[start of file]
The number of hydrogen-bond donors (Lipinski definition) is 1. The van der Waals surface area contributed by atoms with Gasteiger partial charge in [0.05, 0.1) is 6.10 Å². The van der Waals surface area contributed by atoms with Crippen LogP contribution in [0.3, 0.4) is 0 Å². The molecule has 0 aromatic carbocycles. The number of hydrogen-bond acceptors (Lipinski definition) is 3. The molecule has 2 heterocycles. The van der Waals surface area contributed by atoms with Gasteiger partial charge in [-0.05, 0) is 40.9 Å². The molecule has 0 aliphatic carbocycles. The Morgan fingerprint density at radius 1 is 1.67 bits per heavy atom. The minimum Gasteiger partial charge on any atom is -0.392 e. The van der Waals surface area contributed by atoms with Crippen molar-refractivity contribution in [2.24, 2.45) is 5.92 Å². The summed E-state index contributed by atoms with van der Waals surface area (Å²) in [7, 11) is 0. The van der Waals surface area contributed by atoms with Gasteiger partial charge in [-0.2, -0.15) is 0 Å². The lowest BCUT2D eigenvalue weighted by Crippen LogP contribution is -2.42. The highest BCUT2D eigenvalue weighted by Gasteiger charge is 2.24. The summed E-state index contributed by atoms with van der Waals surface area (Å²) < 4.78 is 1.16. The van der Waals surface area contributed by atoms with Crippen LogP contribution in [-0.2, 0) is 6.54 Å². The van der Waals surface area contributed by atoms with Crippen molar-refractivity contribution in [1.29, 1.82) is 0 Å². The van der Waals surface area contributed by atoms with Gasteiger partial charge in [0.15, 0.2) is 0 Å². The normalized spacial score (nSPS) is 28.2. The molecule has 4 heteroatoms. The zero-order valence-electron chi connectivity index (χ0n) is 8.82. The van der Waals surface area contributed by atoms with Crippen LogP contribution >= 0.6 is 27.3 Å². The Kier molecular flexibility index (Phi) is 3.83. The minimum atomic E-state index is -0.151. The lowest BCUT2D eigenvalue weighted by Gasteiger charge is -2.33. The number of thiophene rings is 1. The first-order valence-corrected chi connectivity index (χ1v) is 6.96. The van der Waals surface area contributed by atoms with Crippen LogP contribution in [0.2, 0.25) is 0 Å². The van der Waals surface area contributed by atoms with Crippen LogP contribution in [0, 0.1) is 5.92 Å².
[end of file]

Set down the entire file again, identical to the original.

The number of hydrogen-bond donors (Lipinski definition) is 1. The van der Waals surface area contributed by atoms with Gasteiger partial charge in [0.05, 0.1) is 6.10 Å². The van der Waals surface area contributed by atoms with Crippen LogP contribution in [0.3, 0.4) is 0 Å². The molecule has 0 aromatic carbocycles. The number of hydrogen-bond acceptors (Lipinski definition) is 3. The molecule has 2 heterocycles. The van der Waals surface area contributed by atoms with Gasteiger partial charge in [-0.05, 0) is 40.9 Å². The molecule has 0 aliphatic carbocycles. The Morgan fingerprint density at radius 1 is 1.67 bits per heavy atom. The minimum Gasteiger partial charge on any atom is -0.392 e. The van der Waals surface area contributed by atoms with Crippen molar-refractivity contribution in [2.24, 2.45) is 5.92 Å². The summed E-state index contributed by atoms with van der Waals surface area (Å²) in [7, 11) is 0. The van der Waals surface area contributed by atoms with Gasteiger partial charge in [-0.2, -0.15) is 0 Å². The lowest BCUT2D eigenvalue weighted by Crippen LogP contribution is -2.42. The highest BCUT2D eigenvalue weighted by Gasteiger charge is 2.24. The summed E-state index contributed by atoms with van der Waals surface area (Å²) < 4.78 is 1.16. The van der Waals surface area contributed by atoms with Crippen LogP contribution in [-0.2, 0) is 6.54 Å². The van der Waals surface area contributed by atoms with Crippen molar-refractivity contribution in [1.29, 1.82) is 0 Å². The van der Waals surface area contributed by atoms with Gasteiger partial charge in [0.15, 0.2) is 0 Å². The normalized spacial score (nSPS) is 28.2. The molecule has 4 heteroatoms. The zero-order valence-electron chi connectivity index (χ0n) is 8.82. The van der Waals surface area contributed by atoms with Crippen LogP contribution >= 0.6 is 27.3 Å². The Kier molecular flexibility index (Phi) is 3.83. The minimum atomic E-state index is -0.151. The lowest BCUT2D eigenvalue weighted by Gasteiger charge is -2.33. The number of thiophene rings is 1. The first-order valence-corrected chi connectivity index (χ1v) is 6.96. The van der Waals surface area contributed by atoms with Crippen LogP contribution in [0.2, 0.25) is 0 Å². The van der Waals surface area contributed by atoms with Crippen LogP contribution in [0, 0.1) is 5.92 Å².